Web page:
Soft, tranquil music played in the background as the midday sun shined through the large penthouse windows directly onto the backs of students engaged in a yoga session. The yoga class was thrown in honor of Women’s History Month in the Student Center last Thursday around noon. The class was structured to focus on female reproductive health and marked the last event held by the Women’s History Committee.
Kiersten Cregger, the yoga instructor, said she was delighted to be invited by the Brooklyn College Women’s History Committee. She also teaches a yoga class every Monday, Wednesday, and Sunday at Brooklyn Yoga Collective on Franklin Avenue.
Nearly 20 million Americans are practicing yoga according to a 2012 study published in Yoga Journal. A 2014 article about yoga published in The Huffington Post praised the practice for being useful and increasingly popular. “The mind-body practice is frequently touted for its ability to reduce stress and boost well-being, but it also offers wide-ranging physical health benefits that rival other forms of exercise,” wrote Carolyn Gregoire, senior writer for The Huffington Post.
The on-campus event was put on by the committee with intentions of empowering women through a focus on their health and body. When two male students showed up to the class they were also welcomed to join in the activities.
“The aura in the room was really comforting,” said Devon Webster, one of the two male students who attended the event. Webster, a communications major, said he enjoyed partaking in the yoga session. “I closed my eyes and I wasn’t really here,” he said.
Kelly Guillet said he attended the event to get more flexible. Guillet is currently studying Kinesiology, the study of movement in humans. “It was alright. Yoga is always difficult,” said Guillet.
During the session, Cregger smoothly transitioned about 11 students on yoga mats through different poses like the Mula bandha, Surya A, Goddess Pose, Camel, Frog, Eagle, Seated Spinal Twist, Supta Baddha Konasana, legs up the wall, and more. While constantly reminding students to breathe in and out, she maneuvered the large room staying mostly at the front to demonstrate each pose and occasionally leaving her post to assist an individual with a difficult movement.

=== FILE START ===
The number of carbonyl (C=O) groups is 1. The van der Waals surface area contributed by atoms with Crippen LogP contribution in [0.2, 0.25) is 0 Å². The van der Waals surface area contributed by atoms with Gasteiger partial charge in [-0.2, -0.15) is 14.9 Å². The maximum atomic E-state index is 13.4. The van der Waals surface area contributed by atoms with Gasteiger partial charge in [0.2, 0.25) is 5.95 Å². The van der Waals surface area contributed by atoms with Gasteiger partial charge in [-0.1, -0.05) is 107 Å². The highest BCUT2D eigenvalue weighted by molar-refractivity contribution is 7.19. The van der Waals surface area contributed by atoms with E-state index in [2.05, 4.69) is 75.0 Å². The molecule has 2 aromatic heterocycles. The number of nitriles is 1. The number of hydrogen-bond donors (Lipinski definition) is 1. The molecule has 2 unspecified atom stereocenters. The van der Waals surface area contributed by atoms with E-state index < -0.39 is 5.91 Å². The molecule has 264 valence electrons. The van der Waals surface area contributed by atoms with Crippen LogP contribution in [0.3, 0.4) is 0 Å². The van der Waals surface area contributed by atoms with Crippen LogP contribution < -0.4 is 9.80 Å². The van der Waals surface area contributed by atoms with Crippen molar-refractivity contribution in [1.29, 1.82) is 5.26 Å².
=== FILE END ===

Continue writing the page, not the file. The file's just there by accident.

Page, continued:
The class was taught in Hatha-style, an ancient form of yoga that emphasizes physical postures. Each stance had a different effect on the body geared towards improving women’s reproductive health, like increasing blood flow, adding direct (or indirect) stimulation as needed, or relaxing tensed muscles. Certain poses, such as the Plough, decreased stress hormones while others, like the Savasana, activated hormones only produced while resting.
The students did about 13 different poses in total with some appearing more difficult than others. Alternative stances were provided to accommodate students who were not as flexible. All the while, Cregger’s voice spoke just above the music encouraging students to “let yourself feel stuff.”
“We live in a culture that teaches us to work really hard, but we don’t live in a culture that teaches us how to rest, take time and take care of ourselves,” said Cregger.
At the end of the session all the students rested with their backs against the yoga mat and their eyes closed for about five minutes. During this time, Cregger offered each student a brief temple massage with essential oils. She also encouraged students to say something nice in appreciation of themselves.
Sophomore student and secretary of the women’s history committee, Truth Opaleye, wiped a bit of sweat from her brow as she gathered her things, admitting the class was hard. “But I tried that’s the point. I’m so stiff from class lately,” said Opaleye. “Gotta treat myself.”